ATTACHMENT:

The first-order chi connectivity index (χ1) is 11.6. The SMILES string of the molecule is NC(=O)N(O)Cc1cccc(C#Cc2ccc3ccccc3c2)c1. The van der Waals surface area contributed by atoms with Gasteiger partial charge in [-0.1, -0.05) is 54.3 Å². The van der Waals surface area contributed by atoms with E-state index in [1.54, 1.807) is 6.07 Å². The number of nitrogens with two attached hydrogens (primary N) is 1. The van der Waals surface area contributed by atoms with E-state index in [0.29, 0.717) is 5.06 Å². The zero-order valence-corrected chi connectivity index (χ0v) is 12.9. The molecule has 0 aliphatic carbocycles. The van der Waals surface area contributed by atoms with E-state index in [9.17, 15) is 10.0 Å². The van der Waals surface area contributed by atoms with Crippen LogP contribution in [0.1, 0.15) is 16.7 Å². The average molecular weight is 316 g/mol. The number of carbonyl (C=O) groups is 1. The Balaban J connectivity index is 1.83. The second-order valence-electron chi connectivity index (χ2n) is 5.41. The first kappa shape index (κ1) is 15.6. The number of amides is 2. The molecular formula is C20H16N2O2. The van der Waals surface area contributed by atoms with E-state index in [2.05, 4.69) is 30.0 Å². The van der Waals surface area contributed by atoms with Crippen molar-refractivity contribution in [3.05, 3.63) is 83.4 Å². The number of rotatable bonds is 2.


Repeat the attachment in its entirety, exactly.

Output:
The first-order chi connectivity index (χ1) is 11.6. The SMILES string of the molecule is NC(=O)N(O)Cc1cccc(C#Cc2ccc3ccccc3c2)c1. The van der Waals surface area contributed by atoms with Gasteiger partial charge in [-0.1, -0.05) is 54.3 Å². The van der Waals surface area contributed by atoms with E-state index in [1.54, 1.807) is 6.07 Å². The number of nitrogens with two attached hydrogens (primary N) is 1. The van der Waals surface area contributed by atoms with E-state index in [0.29, 0.717) is 5.06 Å². The zero-order valence-corrected chi connectivity index (χ0v) is 12.9. The molecule has 0 aliphatic carbocycles. The van der Waals surface area contributed by atoms with E-state index in [9.17, 15) is 10.0 Å². The van der Waals surface area contributed by atoms with Crippen LogP contribution in [0.1, 0.15) is 16.7 Å². The average molecular weight is 316 g/mol. The number of carbonyl (C=O) groups is 1. The Balaban J connectivity index is 1.83. The second-order valence-electron chi connectivity index (χ2n) is 5.41. The first kappa shape index (κ1) is 15.6. The number of amides is 2. The molecular formula is C20H16N2O2. The van der Waals surface area contributed by atoms with E-state index in [2.05, 4.69) is 30.0 Å². The van der Waals surface area contributed by atoms with Crippen molar-refractivity contribution in [3.05, 3.63) is 83.4 Å². The number of rotatable bonds is 2.